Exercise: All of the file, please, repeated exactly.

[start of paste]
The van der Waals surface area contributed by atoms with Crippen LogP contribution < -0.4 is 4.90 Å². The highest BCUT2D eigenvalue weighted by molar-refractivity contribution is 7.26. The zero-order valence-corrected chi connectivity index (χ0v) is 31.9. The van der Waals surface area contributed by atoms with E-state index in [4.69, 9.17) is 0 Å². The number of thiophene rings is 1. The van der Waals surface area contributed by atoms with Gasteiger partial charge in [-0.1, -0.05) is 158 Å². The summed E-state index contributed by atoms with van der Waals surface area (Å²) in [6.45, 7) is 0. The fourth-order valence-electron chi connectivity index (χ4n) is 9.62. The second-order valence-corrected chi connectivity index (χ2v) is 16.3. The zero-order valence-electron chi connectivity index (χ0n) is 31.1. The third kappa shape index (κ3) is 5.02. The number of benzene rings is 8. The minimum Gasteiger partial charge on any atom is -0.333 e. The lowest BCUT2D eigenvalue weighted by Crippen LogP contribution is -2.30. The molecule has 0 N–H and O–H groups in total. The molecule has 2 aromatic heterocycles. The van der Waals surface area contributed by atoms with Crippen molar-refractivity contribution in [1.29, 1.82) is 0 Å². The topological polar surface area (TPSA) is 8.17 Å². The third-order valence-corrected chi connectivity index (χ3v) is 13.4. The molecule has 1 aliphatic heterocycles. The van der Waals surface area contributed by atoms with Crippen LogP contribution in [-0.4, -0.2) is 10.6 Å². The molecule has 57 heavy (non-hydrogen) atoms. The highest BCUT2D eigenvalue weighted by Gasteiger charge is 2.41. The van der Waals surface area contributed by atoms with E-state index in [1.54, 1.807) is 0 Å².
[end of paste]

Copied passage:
The van der Waals surface area contributed by atoms with Crippen LogP contribution < -0.4 is 4.90 Å². The highest BCUT2D eigenvalue weighted by molar-refractivity contribution is 7.26. The zero-order valence-corrected chi connectivity index (χ0v) is 31.9. The van der Waals surface area contributed by atoms with E-state index in [4.69, 9.17) is 0 Å². The number of thiophene rings is 1. The van der Waals surface area contributed by atoms with Gasteiger partial charge in [-0.1, -0.05) is 158 Å². The summed E-state index contributed by atoms with van der Waals surface area (Å²) in [6.45, 7) is 0. The fourth-order valence-electron chi connectivity index (χ4n) is 9.62. The second-order valence-corrected chi connectivity index (χ2v) is 16.3. The zero-order valence-electron chi connectivity index (χ0n) is 31.1. The third kappa shape index (κ3) is 5.02. The number of benzene rings is 8. The minimum Gasteiger partial charge on any atom is -0.333 e. The lowest BCUT2D eigenvalue weighted by Crippen LogP contribution is -2.30. The molecule has 0 N–H and O–H groups in total. The molecule has 2 aromatic heterocycles. The van der Waals surface area contributed by atoms with Crippen molar-refractivity contribution in [1.29, 1.82) is 0 Å². The topological polar surface area (TPSA) is 8.17 Å². The third-order valence-corrected chi connectivity index (χ3v) is 13.4. The molecule has 1 aliphatic heterocycles. The van der Waals surface area contributed by atoms with Crippen LogP contribution in [-0.4, -0.2) is 10.6 Å². The molecule has 57 heavy (non-hydrogen) atoms. The highest BCUT2D eigenvalue weighted by Gasteiger charge is 2.41. The van der Waals surface area contributed by atoms with E-state index in [1.54, 1.807) is 0 Å².